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“We set ourselves apart,” Molina says. “It’s about presentation. My staff knows that we’re not in the jewelry business; we’re in the emotional business, in the experience business. Everyone is greeted with ‘Good morning. Good afternoon. Good evening.’ I’m very adamant about that.”

The store details are telling. It is finished with rich wood paneling, a bar, a chess table, and a wine wall. It has two seating areas, a fireplace and century-old furnishings.

Molina’s Heritage

Molina was born in Cuba in 1959 to a wealthy family just three months after the revolution. Molina’s father had left the jewelry business at age 25 to go into the hotel business, but when Fidel Castro came to power he lost everything and was imprisoned.

In 1967, the family was able to leave Cuba, and arrived in Chicago as Catholic refugees. They were taken to a rat-infested, filthy hotel. What happened next, though, changed young Molina’s outlook on life. They met a fellow Cuban in the lobby of that hotel who bought them warm clothes and enough to eat for weeks.

“That act of random kindness changed my attitude and motivation forever,” recalls Molina, whose businesses now contribute up to $3 million to charities every year.

The jewelry business was a natural route to success for Molina, whose family claims roots in the industry dating to 1634 in Milan, Italy.

PHOTO GALLERY (5 IMAGES)

Five Cool Things About Black, Starr & Frost

1. MOLINA UNIVERSITY: he Alfredo Molina University runs weekly training sessions. “I share everything I’ve learned with the goal of making everyone a mirror of who I am. The staff is empowered to do whatever they have to do to deliver legendary service,” Molina says.

2. FACE-TO-FACE MARKETING: “We can have a social-media initiative, but our best marketing is done by the people that we serve. Everyone we meet is a potential client. Every client is a potential advocate. Every advocate is a potential storyteller. I treat bus boys with the same respect that I treat millionaires — and why wouldn’t you?”

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3. A HISTORY IN POPULAR CULTURE: The character played by Marilyn Monroe in the 1954 movie, Gentlemen Prefer Blondes, was inspired by Vaudeville actress Peggy Hopkins Joyce, a celebrated client of Black, Starr & Frost. The company is mentioned in Diamonds Are A Girl’s Best Friend, which Monroe sang in the movie. The lyrics? “Tiffany, Cartier, Black, Starr, Frost, Gorham, talk to me Harry Winston, tell me all about it.” In 1928, Joyce spent $373,000 to buy a Black, Starr & Frost stone, the 127-carat Portuguese Diamond, now housed in the National Museum of Natural History in Washington, DC.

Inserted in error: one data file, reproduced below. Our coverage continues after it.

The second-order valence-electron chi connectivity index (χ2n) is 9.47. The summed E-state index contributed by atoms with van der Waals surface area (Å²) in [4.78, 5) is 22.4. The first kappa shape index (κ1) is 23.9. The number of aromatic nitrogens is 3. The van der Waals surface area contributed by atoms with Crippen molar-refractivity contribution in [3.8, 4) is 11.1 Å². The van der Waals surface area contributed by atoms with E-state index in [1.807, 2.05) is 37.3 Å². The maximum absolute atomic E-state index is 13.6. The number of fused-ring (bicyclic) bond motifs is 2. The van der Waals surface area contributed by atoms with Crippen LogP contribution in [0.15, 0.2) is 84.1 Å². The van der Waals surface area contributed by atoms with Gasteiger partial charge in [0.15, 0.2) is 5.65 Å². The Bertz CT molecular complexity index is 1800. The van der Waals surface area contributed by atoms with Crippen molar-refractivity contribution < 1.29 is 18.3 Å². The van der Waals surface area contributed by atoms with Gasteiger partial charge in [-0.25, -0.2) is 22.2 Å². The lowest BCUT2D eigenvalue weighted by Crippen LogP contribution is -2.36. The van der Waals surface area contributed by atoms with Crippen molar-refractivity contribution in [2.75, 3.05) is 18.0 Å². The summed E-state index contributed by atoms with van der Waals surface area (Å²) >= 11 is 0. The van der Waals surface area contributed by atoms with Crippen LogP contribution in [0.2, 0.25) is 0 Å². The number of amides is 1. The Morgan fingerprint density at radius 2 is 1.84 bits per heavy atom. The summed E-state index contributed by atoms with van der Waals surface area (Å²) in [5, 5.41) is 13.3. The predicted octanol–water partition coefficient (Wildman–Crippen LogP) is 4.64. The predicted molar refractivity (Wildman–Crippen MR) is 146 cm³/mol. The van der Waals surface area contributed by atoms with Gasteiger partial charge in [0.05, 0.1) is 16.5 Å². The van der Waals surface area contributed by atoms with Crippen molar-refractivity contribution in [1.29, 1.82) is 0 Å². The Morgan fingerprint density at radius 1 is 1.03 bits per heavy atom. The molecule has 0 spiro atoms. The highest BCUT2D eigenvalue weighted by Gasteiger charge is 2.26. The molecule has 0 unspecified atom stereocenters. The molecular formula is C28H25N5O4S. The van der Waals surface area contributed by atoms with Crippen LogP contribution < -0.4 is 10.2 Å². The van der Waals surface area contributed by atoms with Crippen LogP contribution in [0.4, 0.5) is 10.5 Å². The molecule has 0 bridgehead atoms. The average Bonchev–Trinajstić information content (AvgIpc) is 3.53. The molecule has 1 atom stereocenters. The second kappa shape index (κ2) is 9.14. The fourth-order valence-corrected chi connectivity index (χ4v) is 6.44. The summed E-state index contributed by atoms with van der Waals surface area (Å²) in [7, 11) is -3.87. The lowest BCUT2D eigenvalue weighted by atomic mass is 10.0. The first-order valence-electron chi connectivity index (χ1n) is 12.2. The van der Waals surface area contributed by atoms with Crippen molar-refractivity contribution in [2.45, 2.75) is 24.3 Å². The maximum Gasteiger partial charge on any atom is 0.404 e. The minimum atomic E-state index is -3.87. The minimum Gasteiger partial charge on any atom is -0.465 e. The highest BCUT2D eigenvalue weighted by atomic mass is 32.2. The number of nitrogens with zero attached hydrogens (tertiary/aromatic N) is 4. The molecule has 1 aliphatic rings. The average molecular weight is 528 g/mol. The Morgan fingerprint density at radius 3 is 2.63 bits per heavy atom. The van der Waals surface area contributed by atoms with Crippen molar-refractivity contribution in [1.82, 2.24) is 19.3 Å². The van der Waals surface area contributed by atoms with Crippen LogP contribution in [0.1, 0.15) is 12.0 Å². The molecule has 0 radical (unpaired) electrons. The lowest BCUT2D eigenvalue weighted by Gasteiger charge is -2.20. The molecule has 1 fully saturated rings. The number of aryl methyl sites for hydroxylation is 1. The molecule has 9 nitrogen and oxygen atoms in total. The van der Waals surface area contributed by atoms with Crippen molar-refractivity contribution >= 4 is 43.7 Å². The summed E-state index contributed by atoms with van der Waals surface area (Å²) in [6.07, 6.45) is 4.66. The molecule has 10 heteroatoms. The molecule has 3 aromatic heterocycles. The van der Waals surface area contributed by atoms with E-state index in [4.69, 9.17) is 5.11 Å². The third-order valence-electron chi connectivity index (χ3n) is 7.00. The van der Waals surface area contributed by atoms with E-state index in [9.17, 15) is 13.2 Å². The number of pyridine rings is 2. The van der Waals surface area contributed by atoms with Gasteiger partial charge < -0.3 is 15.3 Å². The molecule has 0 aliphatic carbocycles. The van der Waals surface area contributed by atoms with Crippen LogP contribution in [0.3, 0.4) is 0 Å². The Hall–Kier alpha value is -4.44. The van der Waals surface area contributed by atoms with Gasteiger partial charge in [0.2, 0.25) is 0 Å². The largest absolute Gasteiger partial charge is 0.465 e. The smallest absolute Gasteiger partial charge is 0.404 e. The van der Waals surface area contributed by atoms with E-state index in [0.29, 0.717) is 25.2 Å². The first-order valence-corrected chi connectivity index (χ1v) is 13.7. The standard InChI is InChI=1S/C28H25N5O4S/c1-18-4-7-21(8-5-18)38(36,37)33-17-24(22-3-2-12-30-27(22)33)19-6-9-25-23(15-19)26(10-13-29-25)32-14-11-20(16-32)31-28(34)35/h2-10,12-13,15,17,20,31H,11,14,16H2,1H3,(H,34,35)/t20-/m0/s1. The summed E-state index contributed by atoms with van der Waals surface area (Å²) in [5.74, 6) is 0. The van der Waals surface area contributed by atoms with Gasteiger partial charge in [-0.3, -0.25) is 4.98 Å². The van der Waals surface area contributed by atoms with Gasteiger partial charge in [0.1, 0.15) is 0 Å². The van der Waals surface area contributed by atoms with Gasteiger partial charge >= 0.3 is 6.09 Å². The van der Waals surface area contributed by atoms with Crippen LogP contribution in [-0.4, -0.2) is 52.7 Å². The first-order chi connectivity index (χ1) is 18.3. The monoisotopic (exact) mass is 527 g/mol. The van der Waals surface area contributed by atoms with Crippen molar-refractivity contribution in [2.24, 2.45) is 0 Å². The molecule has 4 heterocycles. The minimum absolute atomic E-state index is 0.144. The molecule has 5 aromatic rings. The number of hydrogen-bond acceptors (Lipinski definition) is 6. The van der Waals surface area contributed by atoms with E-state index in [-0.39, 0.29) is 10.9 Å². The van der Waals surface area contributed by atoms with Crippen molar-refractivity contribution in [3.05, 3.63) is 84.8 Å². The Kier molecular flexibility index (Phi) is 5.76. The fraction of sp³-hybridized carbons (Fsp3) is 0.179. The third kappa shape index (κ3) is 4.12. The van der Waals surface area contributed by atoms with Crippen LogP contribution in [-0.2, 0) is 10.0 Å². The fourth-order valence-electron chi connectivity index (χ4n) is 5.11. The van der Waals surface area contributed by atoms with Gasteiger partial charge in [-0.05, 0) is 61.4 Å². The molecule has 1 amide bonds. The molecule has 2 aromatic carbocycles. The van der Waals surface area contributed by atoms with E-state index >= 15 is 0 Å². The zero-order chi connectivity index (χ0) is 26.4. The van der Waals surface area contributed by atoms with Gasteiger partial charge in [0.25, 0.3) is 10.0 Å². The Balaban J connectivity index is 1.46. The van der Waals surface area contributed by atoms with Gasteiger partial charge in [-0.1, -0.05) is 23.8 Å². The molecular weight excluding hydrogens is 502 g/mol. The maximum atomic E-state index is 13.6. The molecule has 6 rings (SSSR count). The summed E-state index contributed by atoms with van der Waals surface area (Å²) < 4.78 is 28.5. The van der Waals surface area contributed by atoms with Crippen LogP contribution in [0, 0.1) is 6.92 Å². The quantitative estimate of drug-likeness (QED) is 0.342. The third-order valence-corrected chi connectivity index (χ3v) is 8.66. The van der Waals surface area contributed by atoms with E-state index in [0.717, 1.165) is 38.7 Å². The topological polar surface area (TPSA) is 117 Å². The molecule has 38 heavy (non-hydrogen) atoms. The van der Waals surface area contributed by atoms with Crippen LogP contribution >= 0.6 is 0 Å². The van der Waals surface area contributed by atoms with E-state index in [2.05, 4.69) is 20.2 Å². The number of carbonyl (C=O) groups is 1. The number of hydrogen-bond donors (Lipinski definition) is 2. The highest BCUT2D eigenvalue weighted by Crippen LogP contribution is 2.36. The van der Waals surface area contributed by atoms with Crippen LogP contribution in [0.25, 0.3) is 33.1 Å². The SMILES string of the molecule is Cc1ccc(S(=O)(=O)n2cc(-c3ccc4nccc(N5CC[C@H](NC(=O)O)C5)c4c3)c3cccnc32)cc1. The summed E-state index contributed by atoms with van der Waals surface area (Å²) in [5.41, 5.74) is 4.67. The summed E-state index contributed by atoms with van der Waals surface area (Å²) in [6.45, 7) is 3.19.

4. WISH BOOK: Black, Starr & Frost created a “Wish Book” for the holidays, partnering with four area charities to create “Holiday Wishes” that include a suite of jewelry along with experiences like a week aboard a 100-foot yacht and a ride on the West Coast’s largest private passenger helicopter to a gourmet picnic created by a celebrated chef. Ten percent of the proceeds of each “wish” sold went to the charities, which sent the wish book out to all of their supporters, as well. Orange County’s largest daily printed the wish books and poly-bagged the “Wish Book” with over 100,000 copies of the newspaper.

5. VIP CONCIERGE: “What is luxury? We have a never-say no attitude,” Molina says. “The mission of the VIP concierge is to provide the inaccessible to Black, Starr & Frost’s clients — seats to the Super Bowl, a table at a restaurant with a six-month waiting list, or great seats to a Broadway Play. “We’ve created a network of top people in the world who can arrange these things,” Molina says. This level of hospitality contributed to winning the Six Star Diamond Award by the American Academy of Hospitality Sciences. “We are the first luxury brand in the country, in the jewelry category to receive this award,” Molina says.

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“Every jeweler should be fearless and buy something that scares the heck out of them. Most jewelers can’t fathom having a piece in their stock that’s worth $100,000 or $250,000. Whatever your average sale is, you should have something that is 10 or 20 times greater than that. Learn to feel comfortable in taking risk; on the other side of tremendous frustration is tremendous success.” — Alfredo Molina

Eileen McClelland is the Managing Editor of INSTORE. She believes that every jewelry store has the power of cool within them.